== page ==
The Arraignment – First Court Appearance
Your arraignment will be your first appearance in court whether or not you are in custody. You are formally advised of the charges against you and your constitutional rights. Your attorney will receive a formal complaint that states the charges that have been filed against you. If you are charged with misdemeanor DUI, you do not need to appear in court, as your criminal defense attorney can appear on your behalf.
If you are still in custody at the time of the arraignment, bail will be set. The purpose of the bail is to assure your attendance in court. Your attorney will argue for a reduction in bail, or more commonly, your release on your “own recognizance," meaning your promise to appear. Some factors a judge will consider include the following: your risk of flight, your length of time in the community, your family ties to the community, your prior criminal record, any failures to appear prior, the nature of the charges against you, and if you pose a danger to the community.
At your pre-trial conferences, your attorney will meet with the judge and the prosecutor in chambers to discuss possible resolutions in the case. Here, both sides are presented and the judge weighs in with his/her thoughts on the strengths and weaknesses of the case. The case is then either plea bargained to a favorable disposition for you, or set for preliminary examination or trial.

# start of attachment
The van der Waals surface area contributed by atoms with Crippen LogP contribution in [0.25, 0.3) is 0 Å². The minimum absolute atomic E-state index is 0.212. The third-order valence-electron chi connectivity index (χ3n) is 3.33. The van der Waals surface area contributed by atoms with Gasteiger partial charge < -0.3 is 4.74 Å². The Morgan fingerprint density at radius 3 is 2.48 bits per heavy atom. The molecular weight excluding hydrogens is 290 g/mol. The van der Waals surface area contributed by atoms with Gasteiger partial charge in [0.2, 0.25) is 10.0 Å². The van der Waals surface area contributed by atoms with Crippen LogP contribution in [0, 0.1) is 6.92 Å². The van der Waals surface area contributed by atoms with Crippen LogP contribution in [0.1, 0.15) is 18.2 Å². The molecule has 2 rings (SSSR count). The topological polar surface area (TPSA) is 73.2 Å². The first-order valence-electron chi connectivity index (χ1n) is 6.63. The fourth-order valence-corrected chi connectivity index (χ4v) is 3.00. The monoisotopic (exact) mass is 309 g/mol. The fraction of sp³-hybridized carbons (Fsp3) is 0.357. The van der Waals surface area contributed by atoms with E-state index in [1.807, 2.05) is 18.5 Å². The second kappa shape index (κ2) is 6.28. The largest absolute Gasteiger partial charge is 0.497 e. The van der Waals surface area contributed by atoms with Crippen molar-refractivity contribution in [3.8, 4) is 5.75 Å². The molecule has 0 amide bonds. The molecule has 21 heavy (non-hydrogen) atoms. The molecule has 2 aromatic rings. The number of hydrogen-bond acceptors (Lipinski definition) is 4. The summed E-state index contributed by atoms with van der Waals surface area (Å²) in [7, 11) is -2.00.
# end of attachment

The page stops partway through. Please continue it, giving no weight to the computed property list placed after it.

Preliminary Hearing (Felony Cases Only)
If you were charged with a felony, a preliminary hearing will be held to decide if there is sufficient evidence to support the charges against you. The standard of proof is quite low, unlike guilt beyond a reasonable doubt at trial.
Although your attorney has the opportunity to present your case at this time, for strategic purposes, this is usually not done. Rather, your attorney will use the hearing as an opportunity to knock holes in the prosecutor’s case by cross-examining their witnesses, often times generating inconsistent testimony. In some instances, your attorney can get the case dismissed at this hearing.
If no disposition is reached on your case, it will be set for trial. A jury of twelve impartial individuals is selected to hear the evidence in your case. At trial, both the prosecution and your attorney make opening statements, present evidence and witnesses, cross-examine opposing witnesses, and make closing statements. The jury will then be presented the matter for deliberation. They must unanimously agree beyond a reasonable doubt that you are guilty of the charges filed against you in order to convict you. If they cannot agree, a mistrial is declared.
If you accept a plea bargain or are found guilty after trial, the case is set for sentencing. At this hearing, the judge decides the applicable sentence after hearing from both the prosecutor and your attorney.
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